Ø  It is receding at the rate of approx. 5 m / 16 ft per year.

Ø  In the last 125 years it has receded 1.5km / .93 mi and lost more than half of it’s volume.

Ø  It is the most visited glacier in North America.

Ø  The glacier is approx. 6 km / 3.7 mi long and is up to 300m / 980 ft thick. 



Athabasca Falls

Ø  The falls are 24 m / 80 feet high and 16 m / 60 feet wide.

Ø  It is one of the most powerful falls in the Canadian Rockies.

Ø  They are located about 30 km / 18.6 mi south of Jasper.





In 1813 the North West Company built a supply depot which became known as Jasper House after popular fur trading post operator Jasper Hawes.  However in 1884 Jasper House was abandoned as the fur trade dwindled. 


Ø  In 1907 the Canadian Government established Jasper Forest Park. 

Ø  In 1911 the Grand Trunk Railway reached the town of Fitzhugh Station (now the town of Jasper).  In 1930 Jasper National Park was officially created. 

Ø  The park now covers 11,228 sq km (6,976 sq miles). 

Ø  40% of Jasper National Park is above the treeline. 

Ø  Record high temp almost +37 degrees and record low of almost -47!
Popular in summer for hiking and biking (1200km of trail) & winter for skiing.

Ø  There are 3,000 local inhabitants but 3 million annual visitors!



Heading west from the cabins:




Ø  There is evidence of human use dating back over 10,000 years.

Ø  In the early 1800s, French, English and Spanish trappers came in search of beavers.

Ø  In 1806 the Lewis and Clark Expedition came within 50 miles of the area that is now the park

Ø  The railroad over Marias Pass was completed in 1891.  This allowed more people to enter the area.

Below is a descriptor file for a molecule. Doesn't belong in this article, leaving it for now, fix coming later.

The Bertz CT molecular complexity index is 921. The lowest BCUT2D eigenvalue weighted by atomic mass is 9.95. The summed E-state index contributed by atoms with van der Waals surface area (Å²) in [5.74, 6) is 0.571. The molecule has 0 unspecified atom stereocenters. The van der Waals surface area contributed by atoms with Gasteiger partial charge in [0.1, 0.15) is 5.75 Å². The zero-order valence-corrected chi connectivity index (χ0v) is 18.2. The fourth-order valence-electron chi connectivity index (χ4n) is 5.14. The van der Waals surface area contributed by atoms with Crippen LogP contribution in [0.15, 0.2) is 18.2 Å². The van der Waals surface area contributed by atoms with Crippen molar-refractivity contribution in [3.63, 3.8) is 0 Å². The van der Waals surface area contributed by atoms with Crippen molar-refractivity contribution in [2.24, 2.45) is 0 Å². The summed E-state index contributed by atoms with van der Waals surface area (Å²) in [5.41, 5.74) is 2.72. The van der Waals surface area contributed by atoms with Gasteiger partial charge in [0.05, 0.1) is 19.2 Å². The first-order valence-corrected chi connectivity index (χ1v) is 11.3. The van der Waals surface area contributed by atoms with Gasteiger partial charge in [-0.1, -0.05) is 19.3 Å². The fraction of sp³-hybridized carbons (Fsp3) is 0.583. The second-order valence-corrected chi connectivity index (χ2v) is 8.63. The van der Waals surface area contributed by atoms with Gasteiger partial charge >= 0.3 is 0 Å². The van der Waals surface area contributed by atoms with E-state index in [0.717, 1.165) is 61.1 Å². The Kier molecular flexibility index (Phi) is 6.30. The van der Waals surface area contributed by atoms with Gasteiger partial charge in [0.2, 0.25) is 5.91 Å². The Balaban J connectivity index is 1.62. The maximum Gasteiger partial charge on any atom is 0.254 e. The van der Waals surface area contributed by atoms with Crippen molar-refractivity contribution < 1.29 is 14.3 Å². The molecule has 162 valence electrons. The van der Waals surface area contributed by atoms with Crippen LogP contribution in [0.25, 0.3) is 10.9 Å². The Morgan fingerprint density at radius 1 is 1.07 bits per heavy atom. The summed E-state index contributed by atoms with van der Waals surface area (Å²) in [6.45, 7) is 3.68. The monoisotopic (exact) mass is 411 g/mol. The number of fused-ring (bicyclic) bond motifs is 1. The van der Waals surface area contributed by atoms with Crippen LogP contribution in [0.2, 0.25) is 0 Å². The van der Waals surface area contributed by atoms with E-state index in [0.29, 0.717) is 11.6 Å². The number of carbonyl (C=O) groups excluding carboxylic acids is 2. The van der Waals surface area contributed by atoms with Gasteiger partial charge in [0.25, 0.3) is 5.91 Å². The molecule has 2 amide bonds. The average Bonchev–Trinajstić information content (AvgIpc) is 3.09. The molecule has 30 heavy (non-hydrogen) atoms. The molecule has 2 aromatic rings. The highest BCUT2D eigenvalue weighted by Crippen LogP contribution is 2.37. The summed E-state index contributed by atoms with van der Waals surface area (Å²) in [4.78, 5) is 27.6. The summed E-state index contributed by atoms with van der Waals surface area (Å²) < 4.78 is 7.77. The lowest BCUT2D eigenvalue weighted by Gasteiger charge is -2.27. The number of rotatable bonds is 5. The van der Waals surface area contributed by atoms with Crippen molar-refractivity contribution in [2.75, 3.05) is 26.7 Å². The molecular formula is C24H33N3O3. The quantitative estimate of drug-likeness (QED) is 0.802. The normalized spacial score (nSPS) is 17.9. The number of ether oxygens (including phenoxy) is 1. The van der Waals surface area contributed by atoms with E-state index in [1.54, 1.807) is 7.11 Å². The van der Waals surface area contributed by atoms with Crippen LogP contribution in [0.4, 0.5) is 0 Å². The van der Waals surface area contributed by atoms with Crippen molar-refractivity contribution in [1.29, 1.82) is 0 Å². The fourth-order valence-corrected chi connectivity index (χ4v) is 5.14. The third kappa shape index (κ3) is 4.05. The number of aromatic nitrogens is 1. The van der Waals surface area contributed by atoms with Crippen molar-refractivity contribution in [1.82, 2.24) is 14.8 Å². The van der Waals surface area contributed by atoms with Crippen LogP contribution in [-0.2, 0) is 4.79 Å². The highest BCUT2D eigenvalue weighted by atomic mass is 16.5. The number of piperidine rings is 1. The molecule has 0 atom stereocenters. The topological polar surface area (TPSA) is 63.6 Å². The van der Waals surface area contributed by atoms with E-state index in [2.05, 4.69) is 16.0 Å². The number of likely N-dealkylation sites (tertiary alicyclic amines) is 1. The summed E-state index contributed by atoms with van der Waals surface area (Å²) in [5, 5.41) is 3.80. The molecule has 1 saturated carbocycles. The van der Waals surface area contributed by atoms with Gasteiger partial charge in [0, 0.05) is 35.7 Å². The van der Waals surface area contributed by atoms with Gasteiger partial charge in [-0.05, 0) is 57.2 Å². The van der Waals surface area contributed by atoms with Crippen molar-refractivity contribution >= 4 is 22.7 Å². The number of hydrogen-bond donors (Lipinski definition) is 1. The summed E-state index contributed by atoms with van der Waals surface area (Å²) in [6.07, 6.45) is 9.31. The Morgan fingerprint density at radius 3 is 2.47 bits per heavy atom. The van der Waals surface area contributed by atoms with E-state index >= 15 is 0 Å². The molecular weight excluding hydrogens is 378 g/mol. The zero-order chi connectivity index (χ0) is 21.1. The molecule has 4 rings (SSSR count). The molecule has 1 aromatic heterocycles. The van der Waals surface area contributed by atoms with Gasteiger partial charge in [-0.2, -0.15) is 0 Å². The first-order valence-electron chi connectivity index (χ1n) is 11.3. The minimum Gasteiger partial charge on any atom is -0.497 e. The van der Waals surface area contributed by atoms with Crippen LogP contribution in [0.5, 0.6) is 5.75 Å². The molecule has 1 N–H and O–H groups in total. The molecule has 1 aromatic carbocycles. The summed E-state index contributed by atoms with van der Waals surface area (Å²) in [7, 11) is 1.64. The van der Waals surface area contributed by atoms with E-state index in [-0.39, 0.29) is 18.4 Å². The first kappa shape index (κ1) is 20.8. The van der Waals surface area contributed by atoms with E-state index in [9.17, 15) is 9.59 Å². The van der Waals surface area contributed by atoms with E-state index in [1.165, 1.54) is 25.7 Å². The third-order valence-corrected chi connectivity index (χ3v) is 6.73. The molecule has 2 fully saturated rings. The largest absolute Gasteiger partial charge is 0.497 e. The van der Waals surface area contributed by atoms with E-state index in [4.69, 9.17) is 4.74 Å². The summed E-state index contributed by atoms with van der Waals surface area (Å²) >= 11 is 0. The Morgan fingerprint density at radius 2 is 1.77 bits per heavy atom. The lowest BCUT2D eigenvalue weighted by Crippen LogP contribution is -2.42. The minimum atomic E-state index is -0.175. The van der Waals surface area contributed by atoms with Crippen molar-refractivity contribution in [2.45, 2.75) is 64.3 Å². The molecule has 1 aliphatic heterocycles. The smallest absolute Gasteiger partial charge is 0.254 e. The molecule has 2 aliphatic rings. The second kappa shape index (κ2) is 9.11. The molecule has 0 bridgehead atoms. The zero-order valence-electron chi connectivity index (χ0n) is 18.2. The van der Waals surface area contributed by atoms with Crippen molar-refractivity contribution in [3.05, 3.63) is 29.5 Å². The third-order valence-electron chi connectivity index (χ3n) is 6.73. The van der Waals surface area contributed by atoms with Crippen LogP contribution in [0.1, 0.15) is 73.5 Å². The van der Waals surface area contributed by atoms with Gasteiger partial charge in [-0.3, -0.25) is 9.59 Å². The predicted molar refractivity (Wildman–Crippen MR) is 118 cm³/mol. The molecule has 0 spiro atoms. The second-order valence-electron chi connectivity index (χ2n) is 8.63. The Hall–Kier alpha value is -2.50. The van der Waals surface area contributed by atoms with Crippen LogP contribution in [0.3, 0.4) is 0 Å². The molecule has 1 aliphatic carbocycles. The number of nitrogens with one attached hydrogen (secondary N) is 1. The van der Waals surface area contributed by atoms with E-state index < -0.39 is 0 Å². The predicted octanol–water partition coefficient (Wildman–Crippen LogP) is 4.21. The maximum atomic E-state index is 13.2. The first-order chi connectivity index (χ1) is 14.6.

Rogers Pass

Major Rogers was hired in 1881 by the Canadian Pacific Rail Company to find the pass for a travel route. He was promised the pass would be named after him and paid $5000 (a huge amount of money at the time).  He did find the pass over the course of a year and two separate excursions. However he decided not to bank the cheque and instead framed it and hung it on his wall!


The rail pass was completed in 1884.


The CPR was completed in 1885 but had to shut for winter because of avalanches.  In response 31 snow sheds were built to protect the rail lines.    





Ø  This park is 260 sq km / 100 sq mi large

Ø  It is in the Columbia Mountain range, not the Rockies.

Ø  In 1908 the City of Revelstoke made a trail to the summit of the mountain and later expanded the trail network to some of the alpine lakes. 

Ø  The park was established in 1914 as a result of the locals lobby8ing the government to protect the beautiful wild flowers growing on the mountainsides and to enhance it’s potential for recreational use.

Ø  The Meadows-in-the-Sky Parkway was built between 1911 and 1927.


Town of Revelstoke

Ø  The population of 9,000.

Ø  It was first used as a settlement by early fur traders in the 1800’s.

Ø  Named after Lord Revelstoke of London, England.  He was the head of the banking firm that saved the Canadian Pacific Rail company from bankruptcy.